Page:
Static Consumer Identity allocation is used when no Consumer Identity is needed. In this case the Service Provider does not desire tracking individual Consumers, or might provide limited accessibility to unidentified Consumers. In this scenario, the Service Provider assigns a default Consumer Identity in the OAuth Descriptor.

Static allocation is identified using the service type: http://oauth.net/discovery/1.0/consumer-identity/static. The Service element MUST include at least one LocalID element with the Consumer Key encoded per [OAuth Core 1.0] (OAuth, OCW., “OAuth Core 1.0,” .) section 5.1. Any URI element included SHALL be ignored. Static allocation does not include a Consumer Secret which is defined as an empty string. For example:

      <Service>
        <Type>http://oauth.net/discovery/1.0/consumer-identity/static</Type>
        <LocalID>0685bd9184jfhq22</LocalID>
      </Service>



7.2.  Out-of-band Allocation

Out-of-band Consumer Identity allocation is used when the Service Provider requires a Consumer registration process that cannot be performed automatically or has unique requirements the Consumer Developer must comply with. OAuth Discovery does not address this scenario expect for enabling the Service Provider to provide a human-readable endpoint, and associating Consumer Identities obtained via that endpoint to its URI, enabling Consumer Identity reusability. This allows Consumer to use OAuth Discovery with manually pre-established Consumer Identities.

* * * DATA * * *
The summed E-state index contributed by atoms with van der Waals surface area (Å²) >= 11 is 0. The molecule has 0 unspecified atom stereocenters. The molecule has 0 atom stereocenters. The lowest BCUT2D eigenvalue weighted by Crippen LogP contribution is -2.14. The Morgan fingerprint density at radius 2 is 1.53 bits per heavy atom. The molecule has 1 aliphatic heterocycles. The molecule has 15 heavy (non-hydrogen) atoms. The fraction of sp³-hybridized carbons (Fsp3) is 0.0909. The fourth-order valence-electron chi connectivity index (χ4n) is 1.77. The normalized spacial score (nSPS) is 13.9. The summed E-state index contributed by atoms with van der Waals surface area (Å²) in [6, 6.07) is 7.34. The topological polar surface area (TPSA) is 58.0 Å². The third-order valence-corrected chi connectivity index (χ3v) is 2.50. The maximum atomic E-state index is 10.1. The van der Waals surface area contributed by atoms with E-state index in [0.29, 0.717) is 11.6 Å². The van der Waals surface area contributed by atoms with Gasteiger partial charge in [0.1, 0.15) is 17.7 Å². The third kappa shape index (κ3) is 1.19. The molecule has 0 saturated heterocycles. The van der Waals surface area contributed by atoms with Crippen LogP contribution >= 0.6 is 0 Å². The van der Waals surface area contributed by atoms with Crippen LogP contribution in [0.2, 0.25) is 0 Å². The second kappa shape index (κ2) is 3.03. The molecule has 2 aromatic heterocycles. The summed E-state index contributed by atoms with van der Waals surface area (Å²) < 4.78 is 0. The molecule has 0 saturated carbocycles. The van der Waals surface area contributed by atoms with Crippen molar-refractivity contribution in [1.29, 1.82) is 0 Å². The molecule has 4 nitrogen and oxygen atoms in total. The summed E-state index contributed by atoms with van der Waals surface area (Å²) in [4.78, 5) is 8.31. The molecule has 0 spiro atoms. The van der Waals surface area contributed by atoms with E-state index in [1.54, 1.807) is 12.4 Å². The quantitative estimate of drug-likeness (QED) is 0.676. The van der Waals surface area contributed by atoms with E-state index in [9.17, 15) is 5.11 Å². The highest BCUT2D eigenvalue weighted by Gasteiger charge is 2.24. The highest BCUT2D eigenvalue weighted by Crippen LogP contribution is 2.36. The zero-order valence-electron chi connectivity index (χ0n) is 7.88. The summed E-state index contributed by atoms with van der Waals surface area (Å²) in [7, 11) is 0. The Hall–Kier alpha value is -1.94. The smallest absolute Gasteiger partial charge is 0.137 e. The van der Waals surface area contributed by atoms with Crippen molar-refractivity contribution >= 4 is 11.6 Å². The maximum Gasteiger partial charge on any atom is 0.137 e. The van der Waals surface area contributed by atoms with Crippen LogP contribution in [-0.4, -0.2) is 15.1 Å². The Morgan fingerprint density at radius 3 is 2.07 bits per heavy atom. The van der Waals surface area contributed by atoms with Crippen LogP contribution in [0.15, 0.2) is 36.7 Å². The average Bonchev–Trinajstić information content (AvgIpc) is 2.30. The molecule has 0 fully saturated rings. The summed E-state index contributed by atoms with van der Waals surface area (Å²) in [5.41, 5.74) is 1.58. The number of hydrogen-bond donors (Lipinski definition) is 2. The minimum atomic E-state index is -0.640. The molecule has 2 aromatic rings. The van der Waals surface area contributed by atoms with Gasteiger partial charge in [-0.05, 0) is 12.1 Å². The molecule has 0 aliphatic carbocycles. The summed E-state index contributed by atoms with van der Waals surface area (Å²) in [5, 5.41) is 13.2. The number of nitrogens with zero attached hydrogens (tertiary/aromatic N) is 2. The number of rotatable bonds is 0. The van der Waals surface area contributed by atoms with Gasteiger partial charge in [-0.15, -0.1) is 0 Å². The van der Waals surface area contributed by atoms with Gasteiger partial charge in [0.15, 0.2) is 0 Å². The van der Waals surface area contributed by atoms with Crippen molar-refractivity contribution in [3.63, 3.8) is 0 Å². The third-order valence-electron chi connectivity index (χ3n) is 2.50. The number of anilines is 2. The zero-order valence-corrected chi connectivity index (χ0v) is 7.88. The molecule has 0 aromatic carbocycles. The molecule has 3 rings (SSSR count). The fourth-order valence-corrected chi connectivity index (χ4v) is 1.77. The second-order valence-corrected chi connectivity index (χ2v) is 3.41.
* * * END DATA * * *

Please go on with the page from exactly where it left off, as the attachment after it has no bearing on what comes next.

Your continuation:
Out-of-band allocation is identified using the service type: http://oauth.net/discovery/1.0/consumer-identity/oob. The Service element MUST include at least one URI element. If no HTTP method is specified, the URI method defaults to GET. The result value of the request is undefined. For example:

      <Service>
        <Type>http://oauth.net/discovery/1.0/consumer-identity/oob</Type>
        <URI>http://sp.example.com/consumer_apply</Type>
      </Service>



Appendix A.  Appendix A - Example

This example demonstrate a simple Resource Description Document in which the Protected Resource’s descriptor points to the OAuth Configuration contained within the same document, and Consumer Identity allocation is provided statically. Each of the OAuth HTTP endpoints support the HMAC-SHA1 signature method, while HTTPS endpoints use the PLAINTEXT signature method. The Service Provider in this example supports sending request parameters via URI query and the Authorization header, except for requesting User authorization which only supports the URI query method. The Service Provider does not support parameters in the HTTP body.